Friday links: DDIG update, #overlyhonestsupplementarymaterial, and more

Also this week: why academics teach as they do, ecological theory vs. economic theory, Rowan Barrett vs. Rowan Barrett, and more.

From Meghan:

Reasons academics fail to change their teaching to more effective approaches include 1) wanting to get good student evaluations, 2) a fear of embarrassing themselves front of the class, 3) following “gut feelings” about what makes for effective teaching (even when it is contradicted by evidence), 4) being more inclined to try something new they came up with on their own rather than to use something others have already demonstrated to be effective. (Jeremy adds: here are the results of our big reader poll on how often readers lecture and why they do so. tl;dr: instructors lecture for many reasons, most of them good, or at least understandable.)

From Jeremy:

The ASN newsletter has a report of a meeting between NSF and the scientific societies that convene the annual Evolution meeting regarding the cancellation of the DDIG program last month (For background, see Meghan’s post from back when the cancellation was first announced). The key points from the meeting:

  • The DDIG program is not coming back.
  • The societies cannot take over or replace the DDIG program, either financially or administratively. They already spend as much as they can on grad student support, it would be both illegal and administratively infeasible for them to disburse or administer government funds, and raising money from private sources for a society-run replacement for the DDIG program would be both difficult and set an uncomfortable precedent.
  • The societies are continuing to advocate to, and work with, NSF regarding student support. (Aside: this last bullet isn’t just boilerplate. DDIG isn’t coming back, but there’s a lot of ongoing discussion among stakeholders about new and different ways NSF could support grad students.)

Sticking with ASN, they are asking for people to complete a survey on how conference organizers can better deal with harassment and other issues that arise at conferences. There were some reports of harassment and other unprofessional behavior at social events at the recent Evolution meeting in Portland.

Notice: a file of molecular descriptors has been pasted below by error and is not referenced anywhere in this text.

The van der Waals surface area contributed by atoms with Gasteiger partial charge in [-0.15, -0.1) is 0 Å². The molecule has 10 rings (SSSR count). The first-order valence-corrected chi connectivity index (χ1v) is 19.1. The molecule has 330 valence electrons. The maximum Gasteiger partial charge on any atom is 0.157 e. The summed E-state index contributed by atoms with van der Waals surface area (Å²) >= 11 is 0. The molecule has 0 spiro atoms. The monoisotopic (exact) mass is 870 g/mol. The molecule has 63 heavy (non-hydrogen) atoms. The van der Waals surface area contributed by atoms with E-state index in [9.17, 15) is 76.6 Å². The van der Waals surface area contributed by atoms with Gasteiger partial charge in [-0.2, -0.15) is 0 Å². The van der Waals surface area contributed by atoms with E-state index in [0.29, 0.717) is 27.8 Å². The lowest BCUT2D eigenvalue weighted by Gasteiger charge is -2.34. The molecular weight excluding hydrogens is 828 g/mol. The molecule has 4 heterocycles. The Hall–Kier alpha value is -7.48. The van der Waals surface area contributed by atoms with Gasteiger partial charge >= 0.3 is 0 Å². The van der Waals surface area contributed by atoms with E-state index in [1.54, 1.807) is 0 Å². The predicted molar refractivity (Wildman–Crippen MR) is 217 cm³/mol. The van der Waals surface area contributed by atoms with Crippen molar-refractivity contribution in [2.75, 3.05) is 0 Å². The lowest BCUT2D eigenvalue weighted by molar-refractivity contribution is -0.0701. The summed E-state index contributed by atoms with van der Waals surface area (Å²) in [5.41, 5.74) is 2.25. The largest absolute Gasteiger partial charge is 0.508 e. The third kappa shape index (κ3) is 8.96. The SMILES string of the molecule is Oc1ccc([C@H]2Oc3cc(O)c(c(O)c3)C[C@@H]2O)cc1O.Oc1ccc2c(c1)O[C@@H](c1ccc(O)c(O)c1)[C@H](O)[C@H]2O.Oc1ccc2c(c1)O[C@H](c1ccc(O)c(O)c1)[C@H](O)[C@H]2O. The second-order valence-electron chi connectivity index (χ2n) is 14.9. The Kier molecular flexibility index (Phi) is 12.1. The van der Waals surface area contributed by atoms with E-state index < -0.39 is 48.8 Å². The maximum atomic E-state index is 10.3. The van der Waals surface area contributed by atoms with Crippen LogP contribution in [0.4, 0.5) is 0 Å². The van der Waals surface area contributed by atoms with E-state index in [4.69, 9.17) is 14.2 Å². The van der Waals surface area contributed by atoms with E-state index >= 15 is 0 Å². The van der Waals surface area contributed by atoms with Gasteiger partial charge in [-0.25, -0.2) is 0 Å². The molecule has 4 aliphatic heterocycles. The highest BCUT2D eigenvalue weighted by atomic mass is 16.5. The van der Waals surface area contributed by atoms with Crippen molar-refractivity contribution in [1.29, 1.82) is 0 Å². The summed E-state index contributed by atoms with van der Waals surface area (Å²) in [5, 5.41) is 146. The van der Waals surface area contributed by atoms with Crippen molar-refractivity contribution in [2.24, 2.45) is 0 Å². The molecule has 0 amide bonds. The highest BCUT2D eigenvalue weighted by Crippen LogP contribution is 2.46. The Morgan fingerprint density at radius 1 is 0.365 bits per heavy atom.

Popular science writers on the popular science books that most inspired them. (ht Marginal Revolution)

Population ecologist-turned-“cliodynamicist” Peter Turchin reviews Dani Rodrik’s Economic Rules. Good accessible discussion of the value of theory and what makes for good theory (in economics, or in ecology). (ht @noahpinion)

This week in Sentences That Read Oddly To Evolutionary Biologists, from an article about Canadian high school basketball player RJ Barrett:

Barrett is the son of Rowan Barrett, a Canadian basketball standout who played with Steve Nash in the 2000 Olympics and currently serves as Nash’s assistant GM on the senior national team.

Am I the only person who read that and thought “Wow, how does Rowan Barrett find the time to oversee the Canadian national basketball team on top of running his lab?” 😉

This week in #overlyhonestsupplementarymaterial, I found this quote in the readme file for an online supplement to a recent ecology paper:

Problems? You know where to find us, at least for a while. We do want these scripts to be useable by our readers so please do email us if you have a problem, but if we’re dead by now (Dryad is going to outlive us all, right?) you’re on your own.

And finally, this week in animals attending scientific conferences. 😉

4 thoughts on “Friday links: DDIG update, #overlyhonestsupplementarymaterial, and more

  1. While I have not read the Rodrik ‘economic theory book’ Turchin’s review suggests it quite worthwhile . Peter is , as expected, pretty + on theory…in econ or ecology.
    BUT, there are other takes on the usefulness of classic economic theory. See particularly Richard Bookstaber,[ https://www.amazon.com/End-Theory-Financial-Economics-Interaction/dp/0691169012%5D for a more critical approach on the ability of economic theory to aid in avoiding financial meltdowns. Bookstaber has a very interesting history, having spent most of his life in investment banking, and particularly the risk management side; he wrote one of the best trade books on the risks inherent in modern financial mgt, called A DEVIL OF OUR OWN DESIGN. He took part in the invention of 2 major financial devices, and is well experienced to tell us why they failed. And he is quite interested in how ecological systems work too.[ disclosure: I have had various exchanges with Rick over the yrs, and clearly admire his thoughts; he was a prof at BYU, just down the road from me at UUtah].
    Ric

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